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# Diode applications: power supplies, voltage regulation

As discussed above a half-wave rectifier is not the best AC-DC converter, because it does not conduct half of the wave. The full-wave rectifier is a much better option. The scheme of a half-wave rectifier is depicted in Figure 6 in a circuit with AC signal supply and load resistor. The first part of a full-wave rectifier includes the AC voltage supply, and transformer, characterised with 1:N ratio.

The transformer is needed to enlarge or decrease the voltage magnitude before rectification. The second part of a full-wave rectifier includes the diode. This scheme for a full-wave rectifier is characterised by the feature that the positive half-wave of the signal goes through the top diode, that is forward-biased, the negative half-wave of the signal goes through the bottom diode, reverse-biased. For the industrial electrical lines the offset voltage is very small and the diodes can be assumed as ideal ones. So, according to the scheme for a full-wave rectifier we get: .

The full-wave rectifier is two-fold more efficient than a half-wave rectifier in this case. Another application of a diode is a bridge rectifier. The bridge is designed to conduct through the diodes ${D}_{1}$ and ${D}_{3}$ in the case of a positive half wave from the AC source; and through the diodes ${D}_{2}$ and ${D}_{4}$ for negative half-wave.

Conventional and bridge-rectifiers are properly transforming AC signals with zero average value to a non-zero DC signal. However, these signals are still an oscillating waveform. The result of this transformation is ripple. It means the rectifier is still generating the series of pulsed signals with bigger frequency than the former signal. To filter the average DC voltage from these signals a low-pass filter is needed.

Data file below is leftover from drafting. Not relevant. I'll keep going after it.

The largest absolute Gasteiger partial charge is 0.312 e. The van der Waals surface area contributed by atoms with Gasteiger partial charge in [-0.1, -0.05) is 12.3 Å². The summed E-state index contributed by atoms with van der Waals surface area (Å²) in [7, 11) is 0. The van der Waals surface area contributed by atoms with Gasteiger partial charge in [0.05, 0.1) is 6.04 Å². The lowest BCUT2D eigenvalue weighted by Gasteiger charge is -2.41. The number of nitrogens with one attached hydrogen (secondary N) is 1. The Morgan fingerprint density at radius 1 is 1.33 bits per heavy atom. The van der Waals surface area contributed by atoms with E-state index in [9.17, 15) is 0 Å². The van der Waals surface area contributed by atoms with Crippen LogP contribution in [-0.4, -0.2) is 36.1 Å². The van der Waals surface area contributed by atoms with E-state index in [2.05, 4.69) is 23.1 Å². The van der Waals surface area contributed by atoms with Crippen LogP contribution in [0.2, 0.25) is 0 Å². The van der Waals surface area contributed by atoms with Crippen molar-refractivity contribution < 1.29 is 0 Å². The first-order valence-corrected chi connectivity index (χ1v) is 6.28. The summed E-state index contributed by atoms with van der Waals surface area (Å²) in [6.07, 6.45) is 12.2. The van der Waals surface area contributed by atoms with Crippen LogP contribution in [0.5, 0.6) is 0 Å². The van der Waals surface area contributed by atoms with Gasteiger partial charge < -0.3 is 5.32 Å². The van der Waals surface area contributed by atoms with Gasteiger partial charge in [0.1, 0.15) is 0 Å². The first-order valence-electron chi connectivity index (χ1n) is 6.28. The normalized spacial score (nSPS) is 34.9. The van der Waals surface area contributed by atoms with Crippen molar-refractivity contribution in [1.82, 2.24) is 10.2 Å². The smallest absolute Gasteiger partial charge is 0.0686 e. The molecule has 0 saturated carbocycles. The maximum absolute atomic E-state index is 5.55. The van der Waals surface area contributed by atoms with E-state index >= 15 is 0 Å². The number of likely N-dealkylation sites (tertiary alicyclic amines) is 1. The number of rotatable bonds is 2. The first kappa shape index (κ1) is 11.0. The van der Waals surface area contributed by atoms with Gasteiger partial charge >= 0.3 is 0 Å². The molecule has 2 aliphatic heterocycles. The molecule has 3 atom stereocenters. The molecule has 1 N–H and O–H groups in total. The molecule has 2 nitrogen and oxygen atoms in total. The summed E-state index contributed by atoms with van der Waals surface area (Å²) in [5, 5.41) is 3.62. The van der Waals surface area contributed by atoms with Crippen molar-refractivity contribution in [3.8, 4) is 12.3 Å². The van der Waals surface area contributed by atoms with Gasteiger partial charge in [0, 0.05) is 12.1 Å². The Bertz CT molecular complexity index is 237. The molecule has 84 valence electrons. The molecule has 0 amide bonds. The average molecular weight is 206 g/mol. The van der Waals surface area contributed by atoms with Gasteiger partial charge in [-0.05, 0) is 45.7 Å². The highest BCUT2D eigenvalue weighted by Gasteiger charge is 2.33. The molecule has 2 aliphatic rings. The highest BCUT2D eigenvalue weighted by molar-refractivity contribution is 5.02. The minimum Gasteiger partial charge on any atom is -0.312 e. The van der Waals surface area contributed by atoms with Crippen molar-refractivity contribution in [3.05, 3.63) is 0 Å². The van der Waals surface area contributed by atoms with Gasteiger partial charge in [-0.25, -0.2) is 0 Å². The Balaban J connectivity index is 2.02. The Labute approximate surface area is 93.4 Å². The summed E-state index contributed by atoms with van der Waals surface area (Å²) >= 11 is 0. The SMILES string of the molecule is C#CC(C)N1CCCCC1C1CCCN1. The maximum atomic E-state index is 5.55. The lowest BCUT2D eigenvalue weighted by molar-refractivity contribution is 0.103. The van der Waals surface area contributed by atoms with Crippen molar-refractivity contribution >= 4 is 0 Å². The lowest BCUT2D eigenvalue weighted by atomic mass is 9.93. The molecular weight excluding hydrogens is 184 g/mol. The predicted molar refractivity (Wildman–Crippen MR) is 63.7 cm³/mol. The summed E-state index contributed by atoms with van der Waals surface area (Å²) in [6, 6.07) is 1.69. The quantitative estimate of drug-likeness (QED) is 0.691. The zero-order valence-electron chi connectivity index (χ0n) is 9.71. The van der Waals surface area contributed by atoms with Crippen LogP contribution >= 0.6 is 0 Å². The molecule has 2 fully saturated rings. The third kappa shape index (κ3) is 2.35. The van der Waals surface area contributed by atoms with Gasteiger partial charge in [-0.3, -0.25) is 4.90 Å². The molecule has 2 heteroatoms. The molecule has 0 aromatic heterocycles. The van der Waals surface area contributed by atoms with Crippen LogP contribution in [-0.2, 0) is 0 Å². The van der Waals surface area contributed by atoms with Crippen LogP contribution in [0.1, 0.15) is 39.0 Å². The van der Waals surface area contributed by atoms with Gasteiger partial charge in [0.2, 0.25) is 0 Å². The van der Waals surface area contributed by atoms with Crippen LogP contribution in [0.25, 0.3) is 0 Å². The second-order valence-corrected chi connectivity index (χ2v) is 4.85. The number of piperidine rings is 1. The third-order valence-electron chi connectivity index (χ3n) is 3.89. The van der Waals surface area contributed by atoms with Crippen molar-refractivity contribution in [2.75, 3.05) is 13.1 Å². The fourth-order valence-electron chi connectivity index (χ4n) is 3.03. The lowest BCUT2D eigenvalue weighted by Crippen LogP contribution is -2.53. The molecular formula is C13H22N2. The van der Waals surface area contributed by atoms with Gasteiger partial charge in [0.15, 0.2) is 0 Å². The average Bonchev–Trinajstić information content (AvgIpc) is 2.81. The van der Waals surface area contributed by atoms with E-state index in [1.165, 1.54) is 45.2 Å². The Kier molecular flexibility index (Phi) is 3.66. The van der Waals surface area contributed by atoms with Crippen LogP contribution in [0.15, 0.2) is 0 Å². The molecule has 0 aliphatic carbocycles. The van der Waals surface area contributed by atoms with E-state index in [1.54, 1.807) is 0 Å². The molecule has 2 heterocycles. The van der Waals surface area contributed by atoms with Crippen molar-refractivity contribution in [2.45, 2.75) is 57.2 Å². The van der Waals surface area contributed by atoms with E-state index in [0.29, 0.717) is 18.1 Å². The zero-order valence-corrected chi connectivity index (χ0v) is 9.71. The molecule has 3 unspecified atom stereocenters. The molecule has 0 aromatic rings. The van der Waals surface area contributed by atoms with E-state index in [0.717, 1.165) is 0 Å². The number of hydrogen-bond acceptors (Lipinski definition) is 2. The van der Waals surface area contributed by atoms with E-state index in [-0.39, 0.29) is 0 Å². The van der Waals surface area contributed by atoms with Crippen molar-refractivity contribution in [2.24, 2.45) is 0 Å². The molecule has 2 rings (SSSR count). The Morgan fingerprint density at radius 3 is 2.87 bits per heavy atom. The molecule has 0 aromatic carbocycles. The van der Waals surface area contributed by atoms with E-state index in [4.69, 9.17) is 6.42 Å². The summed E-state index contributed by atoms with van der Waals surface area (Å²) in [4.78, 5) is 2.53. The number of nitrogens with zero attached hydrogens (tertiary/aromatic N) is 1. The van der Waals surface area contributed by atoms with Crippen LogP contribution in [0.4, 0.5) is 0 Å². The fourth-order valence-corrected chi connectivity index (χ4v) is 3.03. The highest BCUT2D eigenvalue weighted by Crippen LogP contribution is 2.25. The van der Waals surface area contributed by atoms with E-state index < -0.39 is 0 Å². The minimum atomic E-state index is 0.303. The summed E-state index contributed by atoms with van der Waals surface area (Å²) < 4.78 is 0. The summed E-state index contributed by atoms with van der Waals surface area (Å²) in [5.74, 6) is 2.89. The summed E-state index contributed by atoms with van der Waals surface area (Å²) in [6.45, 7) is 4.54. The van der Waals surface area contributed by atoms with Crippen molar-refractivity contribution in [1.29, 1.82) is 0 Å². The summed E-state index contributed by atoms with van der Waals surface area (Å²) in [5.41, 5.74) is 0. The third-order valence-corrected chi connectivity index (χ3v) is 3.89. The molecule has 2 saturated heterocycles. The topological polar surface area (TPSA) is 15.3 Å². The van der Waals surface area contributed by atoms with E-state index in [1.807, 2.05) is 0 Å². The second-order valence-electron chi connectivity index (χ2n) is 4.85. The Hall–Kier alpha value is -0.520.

### Power supplies and voltage regulation

The rectification process described above is widely used. Functionally the schemes are called the DC power supply, because they are used in the process of extracting the DC signal from the former AC signal. After obtaining the DC signal, a DC voltage regulator is used in a circuit to avoid any possible fluctuations of voltage. The DC power supply scheme is depicted below as a block-diagram. The Zenner diode is usually used as a regulator in these schemes, due to its ability to maintain specific voltage level for the range of currents.

Zenner regulation for this scheme can be represented with the circuit in Figure 10. Remembering the features of the Zenner diode:

• If the $V>{V}_{offset}$, the diode operates as a short-cut;
• If ${V}_{z}, the diode operates as an open-circuit;
• If ${V}_{Z}>V$, the diode operates in a reverse-biased regime and can maintain a certain level of voltage.

Here below is depicted how a Zenner diode operates as a voltage regulator. From this scheme we can see the main points of characterising a Zenner diode as a regulator:

${i}_{load}=\frac{{v}_{Z}}{{r}_{load};}\phantom{\rule{0ex}{0ex}}{i}_{load}={i}_{source}–{i}_{Z};\phantom{\rule{0ex}{0ex}}{i}_{source}=\frac{{v}_{source}–{v}_{Z}}{{r}_{source}}$

The Zenner diode is characterised by its power dissipation ability ${P}_{Z}={i}_{Z}{V}_{Z}$. The load resistances, which can be applied in certain Zenner diodes, is limited by the range:  where corresponds to the max source current,  is related to the diode power dissipation.